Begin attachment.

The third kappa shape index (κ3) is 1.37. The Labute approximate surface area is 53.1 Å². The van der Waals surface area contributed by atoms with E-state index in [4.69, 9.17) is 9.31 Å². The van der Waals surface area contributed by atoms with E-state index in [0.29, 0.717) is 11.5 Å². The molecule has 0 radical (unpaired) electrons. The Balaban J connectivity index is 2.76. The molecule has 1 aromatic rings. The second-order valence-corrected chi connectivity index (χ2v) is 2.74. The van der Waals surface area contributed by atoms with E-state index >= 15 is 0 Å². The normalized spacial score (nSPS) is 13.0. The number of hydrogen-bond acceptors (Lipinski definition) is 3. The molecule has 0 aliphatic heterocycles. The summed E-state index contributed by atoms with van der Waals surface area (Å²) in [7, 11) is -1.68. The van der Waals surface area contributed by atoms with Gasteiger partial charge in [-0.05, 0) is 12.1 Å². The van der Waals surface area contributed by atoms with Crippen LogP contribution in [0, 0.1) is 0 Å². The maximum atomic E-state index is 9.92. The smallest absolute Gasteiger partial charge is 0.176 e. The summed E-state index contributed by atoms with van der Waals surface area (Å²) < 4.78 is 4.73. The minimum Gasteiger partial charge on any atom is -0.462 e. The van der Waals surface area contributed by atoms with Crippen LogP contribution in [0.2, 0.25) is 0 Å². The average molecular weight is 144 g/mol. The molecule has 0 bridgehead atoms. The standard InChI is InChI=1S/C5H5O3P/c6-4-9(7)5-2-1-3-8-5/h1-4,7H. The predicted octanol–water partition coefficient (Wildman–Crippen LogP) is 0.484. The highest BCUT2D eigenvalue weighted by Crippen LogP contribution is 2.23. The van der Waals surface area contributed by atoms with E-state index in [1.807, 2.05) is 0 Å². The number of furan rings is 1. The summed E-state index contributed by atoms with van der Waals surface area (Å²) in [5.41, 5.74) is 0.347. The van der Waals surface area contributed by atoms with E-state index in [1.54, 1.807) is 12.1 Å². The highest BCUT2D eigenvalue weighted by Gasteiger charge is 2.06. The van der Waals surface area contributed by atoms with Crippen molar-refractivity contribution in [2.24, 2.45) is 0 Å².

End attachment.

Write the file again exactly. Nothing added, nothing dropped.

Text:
The third kappa shape index (κ3) is 1.37. The Labute approximate surface area is 53.1 Å². The van der Waals surface area contributed by atoms with E-state index in [4.69, 9.17) is 9.31 Å². The van der Waals surface area contributed by atoms with E-state index in [0.29, 0.717) is 11.5 Å². The molecule has 0 radical (unpaired) electrons. The Balaban J connectivity index is 2.76. The molecule has 1 aromatic rings. The second-order valence-corrected chi connectivity index (χ2v) is 2.74. The van der Waals surface area contributed by atoms with E-state index >= 15 is 0 Å². The normalized spacial score (nSPS) is 13.0. The number of hydrogen-bond acceptors (Lipinski definition) is 3. The molecule has 0 aliphatic heterocycles. The summed E-state index contributed by atoms with van der Waals surface area (Å²) in [7, 11) is -1.68. The van der Waals surface area contributed by atoms with Gasteiger partial charge in [-0.05, 0) is 12.1 Å². The van der Waals surface area contributed by atoms with Crippen LogP contribution in [0, 0.1) is 0 Å². The maximum atomic E-state index is 9.92. The smallest absolute Gasteiger partial charge is 0.176 e. The summed E-state index contributed by atoms with van der Waals surface area (Å²) < 4.78 is 4.73. The minimum Gasteiger partial charge on any atom is -0.462 e. The van der Waals surface area contributed by atoms with Crippen LogP contribution in [0.2, 0.25) is 0 Å². The average molecular weight is 144 g/mol. The molecule has 0 bridgehead atoms. The standard InChI is InChI=1S/C5H5O3P/c6-4-9(7)5-2-1-3-8-5/h1-4,7H. The predicted octanol–water partition coefficient (Wildman–Crippen LogP) is 0.484. The highest BCUT2D eigenvalue weighted by Crippen LogP contribution is 2.23. The van der Waals surface area contributed by atoms with E-state index in [1.807, 2.05) is 0 Å². The number of furan rings is 1. The summed E-state index contributed by atoms with van der Waals surface area (Å²) in [5.41, 5.74) is 0.347. The van der Waals surface area contributed by atoms with E-state index in [1.54, 1.807) is 12.1 Å². The highest BCUT2D eigenvalue weighted by Gasteiger charge is 2.06. The van der Waals surface area contributed by atoms with Crippen molar-refractivity contribution in [2.24, 2.45) is 0 Å².